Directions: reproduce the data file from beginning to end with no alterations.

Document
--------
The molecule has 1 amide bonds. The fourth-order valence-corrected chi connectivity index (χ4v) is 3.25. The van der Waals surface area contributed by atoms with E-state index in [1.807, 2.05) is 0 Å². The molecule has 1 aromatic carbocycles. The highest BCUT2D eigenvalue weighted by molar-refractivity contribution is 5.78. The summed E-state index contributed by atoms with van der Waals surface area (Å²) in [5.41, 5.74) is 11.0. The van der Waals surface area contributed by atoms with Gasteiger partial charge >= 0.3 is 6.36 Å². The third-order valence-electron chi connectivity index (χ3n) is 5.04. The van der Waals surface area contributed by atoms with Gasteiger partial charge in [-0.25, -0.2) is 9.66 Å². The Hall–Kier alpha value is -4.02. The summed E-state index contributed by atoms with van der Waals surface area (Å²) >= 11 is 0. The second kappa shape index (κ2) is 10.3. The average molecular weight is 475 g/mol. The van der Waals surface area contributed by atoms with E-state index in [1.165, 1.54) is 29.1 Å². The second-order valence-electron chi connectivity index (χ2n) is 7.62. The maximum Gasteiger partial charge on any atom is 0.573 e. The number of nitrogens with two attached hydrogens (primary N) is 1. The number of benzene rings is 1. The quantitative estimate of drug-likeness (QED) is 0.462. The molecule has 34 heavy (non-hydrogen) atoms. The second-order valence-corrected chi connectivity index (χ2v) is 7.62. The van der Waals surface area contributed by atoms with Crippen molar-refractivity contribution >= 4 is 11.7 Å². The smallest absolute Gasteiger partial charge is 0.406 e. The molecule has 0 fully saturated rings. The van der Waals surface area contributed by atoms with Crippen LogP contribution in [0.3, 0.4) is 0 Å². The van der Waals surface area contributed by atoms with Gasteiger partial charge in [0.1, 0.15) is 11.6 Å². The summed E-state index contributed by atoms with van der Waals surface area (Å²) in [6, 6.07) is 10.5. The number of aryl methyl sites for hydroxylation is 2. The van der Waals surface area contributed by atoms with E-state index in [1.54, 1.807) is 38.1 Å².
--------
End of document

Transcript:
The molecule has 1 amide bonds. The fourth-order valence-corrected chi connectivity index (χ4v) is 3.25. The van der Waals surface area contributed by atoms with E-state index in [1.807, 2.05) is 0 Å². The molecule has 1 aromatic carbocycles. The highest BCUT2D eigenvalue weighted by molar-refractivity contribution is 5.78. The summed E-state index contributed by atoms with van der Waals surface area (Å²) in [5.41, 5.74) is 11.0. The van der Waals surface area contributed by atoms with Gasteiger partial charge >= 0.3 is 6.36 Å². The third-order valence-electron chi connectivity index (χ3n) is 5.04. The van der Waals surface area contributed by atoms with Gasteiger partial charge in [-0.25, -0.2) is 9.66 Å². The Hall–Kier alpha value is -4.02. The summed E-state index contributed by atoms with van der Waals surface area (Å²) >= 11 is 0. The second kappa shape index (κ2) is 10.3. The average molecular weight is 475 g/mol. The van der Waals surface area contributed by atoms with E-state index in [1.165, 1.54) is 29.1 Å². The second-order valence-electron chi connectivity index (χ2n) is 7.62. The maximum Gasteiger partial charge on any atom is 0.573 e. The number of nitrogens with two attached hydrogens (primary N) is 1. The number of benzene rings is 1. The quantitative estimate of drug-likeness (QED) is 0.462. The molecule has 34 heavy (non-hydrogen) atoms. The second-order valence-corrected chi connectivity index (χ2v) is 7.62. The van der Waals surface area contributed by atoms with Crippen molar-refractivity contribution >= 4 is 11.7 Å². The smallest absolute Gasteiger partial charge is 0.406 e. The molecule has 0 fully saturated rings. The van der Waals surface area contributed by atoms with Crippen LogP contribution in [0.3, 0.4) is 0 Å². The van der Waals surface area contributed by atoms with Gasteiger partial charge in [0.1, 0.15) is 11.6 Å². The summed E-state index contributed by atoms with van der Waals surface area (Å²) in [6, 6.07) is 10.5. The number of aryl methyl sites for hydroxylation is 2. The van der Waals surface area contributed by atoms with E-state index in [1.54, 1.807) is 38.1 Å².